Canadians rejoice: Barack Obama will be the president of the United States for another four years.
A divisive, costly and and sometimes nasty yearlong presidential election campaign came an end Tuesday, with Obama re-elected as the United States' president.
While the popular vote remained even all night, Obama was able to eke out victories in key swing states such as Ohio, Pennsylvania, Colorado and Wisconsin pushing him ahead of Romney in the electoral college vote.
Prime Minister Harper released a statement, early Wednesday, congratulating the president on his re-election:
"On behalf of the Government of Canada, I would like to congratulate President Barack Obama on his victory in tonight's election and on being re-elected by the American people for a second term.
Canada and the United States enjoy one of the closest and most extensive relationships in the world.
Over the last four years, the President and I have worked on several important bilateral initiatives to generate jobs and growth in both our countries. This includes the Beyond the Border Action Plan, which will speed up trade and travel across our borders while also enhancing security.
We are also working together with other partners to conclude the Trans-Pacific Partnership Agreement, which seeks to boost trade in the Asia-Pacific region.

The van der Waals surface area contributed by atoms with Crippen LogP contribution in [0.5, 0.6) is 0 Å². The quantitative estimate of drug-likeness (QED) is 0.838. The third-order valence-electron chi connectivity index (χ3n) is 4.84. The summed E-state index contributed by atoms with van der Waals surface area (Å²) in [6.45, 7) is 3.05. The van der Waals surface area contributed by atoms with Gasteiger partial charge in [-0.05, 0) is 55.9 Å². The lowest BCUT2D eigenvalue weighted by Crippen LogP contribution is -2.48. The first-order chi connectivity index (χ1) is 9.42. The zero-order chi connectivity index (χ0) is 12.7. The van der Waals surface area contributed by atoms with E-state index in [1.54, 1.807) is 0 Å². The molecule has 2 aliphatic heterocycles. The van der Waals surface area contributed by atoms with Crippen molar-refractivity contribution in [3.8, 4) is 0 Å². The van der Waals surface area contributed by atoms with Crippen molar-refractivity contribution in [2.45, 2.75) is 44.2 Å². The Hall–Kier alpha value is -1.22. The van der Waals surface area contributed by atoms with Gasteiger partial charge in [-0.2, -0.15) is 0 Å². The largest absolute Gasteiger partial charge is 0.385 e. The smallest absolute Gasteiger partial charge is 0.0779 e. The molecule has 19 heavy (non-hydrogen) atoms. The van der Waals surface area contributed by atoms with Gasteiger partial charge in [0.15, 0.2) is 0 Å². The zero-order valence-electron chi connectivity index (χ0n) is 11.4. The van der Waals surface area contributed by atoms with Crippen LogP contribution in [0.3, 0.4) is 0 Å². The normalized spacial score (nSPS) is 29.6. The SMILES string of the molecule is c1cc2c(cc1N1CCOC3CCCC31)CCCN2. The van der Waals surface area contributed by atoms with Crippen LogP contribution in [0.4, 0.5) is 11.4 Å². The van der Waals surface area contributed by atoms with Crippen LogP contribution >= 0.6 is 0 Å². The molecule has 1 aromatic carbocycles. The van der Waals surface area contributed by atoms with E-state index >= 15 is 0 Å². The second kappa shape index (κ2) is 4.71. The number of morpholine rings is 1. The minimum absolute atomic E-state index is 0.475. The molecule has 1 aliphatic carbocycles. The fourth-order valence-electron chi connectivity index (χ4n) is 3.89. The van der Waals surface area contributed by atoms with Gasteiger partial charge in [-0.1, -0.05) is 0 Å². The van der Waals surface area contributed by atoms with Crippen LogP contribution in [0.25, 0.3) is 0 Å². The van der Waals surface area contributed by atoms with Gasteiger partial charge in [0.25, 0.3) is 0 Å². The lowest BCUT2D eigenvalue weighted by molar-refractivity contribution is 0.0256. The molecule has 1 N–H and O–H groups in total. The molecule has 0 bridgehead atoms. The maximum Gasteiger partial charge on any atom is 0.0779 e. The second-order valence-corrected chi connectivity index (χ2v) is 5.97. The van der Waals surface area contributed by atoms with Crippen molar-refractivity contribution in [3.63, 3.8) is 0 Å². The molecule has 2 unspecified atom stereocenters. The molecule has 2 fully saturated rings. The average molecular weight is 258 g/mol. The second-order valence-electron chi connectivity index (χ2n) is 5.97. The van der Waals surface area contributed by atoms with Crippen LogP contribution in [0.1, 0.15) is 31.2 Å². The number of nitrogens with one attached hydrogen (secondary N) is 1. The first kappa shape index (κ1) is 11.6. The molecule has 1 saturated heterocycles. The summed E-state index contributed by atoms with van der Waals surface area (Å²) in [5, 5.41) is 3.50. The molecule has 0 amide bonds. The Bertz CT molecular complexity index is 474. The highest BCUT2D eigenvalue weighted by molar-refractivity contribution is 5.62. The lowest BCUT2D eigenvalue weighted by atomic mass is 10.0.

I look forward to working with the Obama Administration over the next four years to continue finding ways to increase trade and investment flows between our countries."
For the vast majority of Canadians, an Obama victory is good news.
The most recent polls claim that Canadians preferred Obama to Romney by a margin of seven-to-one. Mario Canseco, vice-president of Angus Reid Public Opinion, recently told Yahoo! Canada News that we like the fact that Obama is good looking, charismatic, and that his social policies align with Canada's.
But most importantly, we like the fact that he's not a Republican.
"We've always hated Republican presidents," Conseco said.
"Bush was disliked. Reagan was a controversial figure because of his relationship with Mulroney. And we all knew what Nixon thought about Trudeau."
While most experts agree that the difference between an Obama White House — versus a Romney White House — would be negligible as it relates to relations with Canada, an Obama re-election does come with some concerns.
During Obama's first four years in office, his administration has added more than $4.3 trillion to the U.S. national debt while increasing the country's budget deficit four-fold. Most economists would agree that this is a recipe for disaster if it continues.
Obama's first order of business — during his new term — will be to negotiate a budget deal with Congress to avoid the 'fiscal cliff.' The so-called 'fiscal cliff' — the lapse of $600 billion in government spending and tax increases unless the White House and Congress make a deal — is set to happen on January 1.
On Monday, finance minister Jim Flaherty said such a lapse would almost certainly push both the United States and Canada into recession.
Obama's victory also puts the future of the Keystone Pipeline into question — although most analysts believe he'll eventually approve the controversial oil pipeline, from Alberta to the Gulf Coast, that he put on hold last year.
There are also questions with regards to Obama's pledge to cut funding to the military: where does that leave Canada and it's NATO allies? How does that affect growing tensions in the Middle East.
On Tuesday night (and Wednesday morning) Obama supporters in Canada celebrated the historic victory.
Hopefully, they won't be let down.